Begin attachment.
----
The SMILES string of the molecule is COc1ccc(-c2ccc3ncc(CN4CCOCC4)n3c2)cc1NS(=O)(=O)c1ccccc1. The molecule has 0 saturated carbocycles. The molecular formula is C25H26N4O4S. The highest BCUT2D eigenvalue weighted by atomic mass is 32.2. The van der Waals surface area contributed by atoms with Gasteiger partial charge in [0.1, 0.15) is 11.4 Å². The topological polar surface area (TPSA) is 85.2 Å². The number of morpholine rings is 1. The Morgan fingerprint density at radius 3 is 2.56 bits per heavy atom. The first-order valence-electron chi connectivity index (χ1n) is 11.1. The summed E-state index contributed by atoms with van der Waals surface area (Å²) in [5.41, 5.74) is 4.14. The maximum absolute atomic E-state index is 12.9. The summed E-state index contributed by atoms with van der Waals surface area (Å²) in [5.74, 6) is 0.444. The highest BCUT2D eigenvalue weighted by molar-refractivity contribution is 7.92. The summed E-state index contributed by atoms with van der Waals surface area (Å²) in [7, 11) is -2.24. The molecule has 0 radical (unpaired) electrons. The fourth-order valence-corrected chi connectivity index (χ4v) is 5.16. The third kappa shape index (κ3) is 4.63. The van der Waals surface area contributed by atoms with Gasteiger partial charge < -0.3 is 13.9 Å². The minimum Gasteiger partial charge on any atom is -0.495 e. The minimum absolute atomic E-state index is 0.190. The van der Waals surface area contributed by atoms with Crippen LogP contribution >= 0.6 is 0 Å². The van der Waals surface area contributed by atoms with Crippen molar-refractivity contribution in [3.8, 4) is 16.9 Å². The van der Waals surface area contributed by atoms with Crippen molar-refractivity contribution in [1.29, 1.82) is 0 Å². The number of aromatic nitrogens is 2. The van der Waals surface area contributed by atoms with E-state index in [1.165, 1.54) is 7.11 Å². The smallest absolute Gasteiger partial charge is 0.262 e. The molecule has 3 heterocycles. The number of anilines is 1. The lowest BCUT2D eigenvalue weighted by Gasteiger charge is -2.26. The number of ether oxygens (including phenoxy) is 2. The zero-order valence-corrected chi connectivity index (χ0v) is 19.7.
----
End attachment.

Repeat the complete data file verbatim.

The SMILES string of the molecule is COc1ccc(-c2ccc3ncc(CN4CCOCC4)n3c2)cc1NS(=O)(=O)c1ccccc1. The molecule has 0 saturated carbocycles. The molecular formula is C25H26N4O4S. The highest BCUT2D eigenvalue weighted by atomic mass is 32.2. The van der Waals surface area contributed by atoms with Gasteiger partial charge in [0.1, 0.15) is 11.4 Å². The topological polar surface area (TPSA) is 85.2 Å². The number of morpholine rings is 1. The Morgan fingerprint density at radius 3 is 2.56 bits per heavy atom. The first-order valence-electron chi connectivity index (χ1n) is 11.1. The summed E-state index contributed by atoms with van der Waals surface area (Å²) in [5.41, 5.74) is 4.14. The maximum absolute atomic E-state index is 12.9. The summed E-state index contributed by atoms with van der Waals surface area (Å²) in [5.74, 6) is 0.444. The highest BCUT2D eigenvalue weighted by molar-refractivity contribution is 7.92. The summed E-state index contributed by atoms with van der Waals surface area (Å²) in [7, 11) is -2.24. The molecule has 0 radical (unpaired) electrons. The fourth-order valence-corrected chi connectivity index (χ4v) is 5.16. The third kappa shape index (κ3) is 4.63. The van der Waals surface area contributed by atoms with Gasteiger partial charge < -0.3 is 13.9 Å². The minimum Gasteiger partial charge on any atom is -0.495 e. The minimum absolute atomic E-state index is 0.190. The van der Waals surface area contributed by atoms with Crippen LogP contribution >= 0.6 is 0 Å². The van der Waals surface area contributed by atoms with Crippen molar-refractivity contribution in [3.8, 4) is 16.9 Å². The van der Waals surface area contributed by atoms with Crippen molar-refractivity contribution in [1.29, 1.82) is 0 Å². The number of aromatic nitrogens is 2. The van der Waals surface area contributed by atoms with E-state index in [1.165, 1.54) is 7.11 Å². The smallest absolute Gasteiger partial charge is 0.262 e. The molecule has 3 heterocycles. The number of anilines is 1. The lowest BCUT2D eigenvalue weighted by Gasteiger charge is -2.26. The number of ether oxygens (including phenoxy) is 2. The zero-order valence-corrected chi connectivity index (χ0v) is 19.7.